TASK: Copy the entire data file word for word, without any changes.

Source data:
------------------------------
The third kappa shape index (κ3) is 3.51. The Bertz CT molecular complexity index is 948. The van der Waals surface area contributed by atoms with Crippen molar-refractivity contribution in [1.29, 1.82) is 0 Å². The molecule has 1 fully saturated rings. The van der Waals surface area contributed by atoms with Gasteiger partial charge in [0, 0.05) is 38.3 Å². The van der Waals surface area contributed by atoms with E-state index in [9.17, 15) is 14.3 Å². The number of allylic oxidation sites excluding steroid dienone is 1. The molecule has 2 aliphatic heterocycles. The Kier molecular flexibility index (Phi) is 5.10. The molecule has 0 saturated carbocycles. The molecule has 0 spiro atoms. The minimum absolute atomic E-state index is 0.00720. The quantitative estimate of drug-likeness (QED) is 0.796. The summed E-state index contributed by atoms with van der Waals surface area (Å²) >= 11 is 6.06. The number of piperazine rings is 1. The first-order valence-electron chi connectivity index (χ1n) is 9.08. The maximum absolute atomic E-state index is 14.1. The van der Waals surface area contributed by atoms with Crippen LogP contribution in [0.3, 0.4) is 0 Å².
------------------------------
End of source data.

The third kappa shape index (κ3) is 3.51. The Bertz CT molecular complexity index is 948. The van der Waals surface area contributed by atoms with Crippen molar-refractivity contribution in [1.29, 1.82) is 0 Å². The molecule has 1 fully saturated rings. The van der Waals surface area contributed by atoms with Gasteiger partial charge in [0, 0.05) is 38.3 Å². The van der Waals surface area contributed by atoms with E-state index in [9.17, 15) is 14.3 Å². The number of allylic oxidation sites excluding steroid dienone is 1. The molecule has 2 aliphatic heterocycles. The Kier molecular flexibility index (Phi) is 5.10. The molecule has 0 saturated carbocycles. The molecule has 0 spiro atoms. The minimum absolute atomic E-state index is 0.00720. The quantitative estimate of drug-likeness (QED) is 0.796. The summed E-state index contributed by atoms with van der Waals surface area (Å²) >= 11 is 6.06. The number of piperazine rings is 1. The first-order valence-electron chi connectivity index (χ1n) is 9.08. The maximum absolute atomic E-state index is 14.1. The van der Waals surface area contributed by atoms with Crippen LogP contribution in [0.3, 0.4) is 0 Å².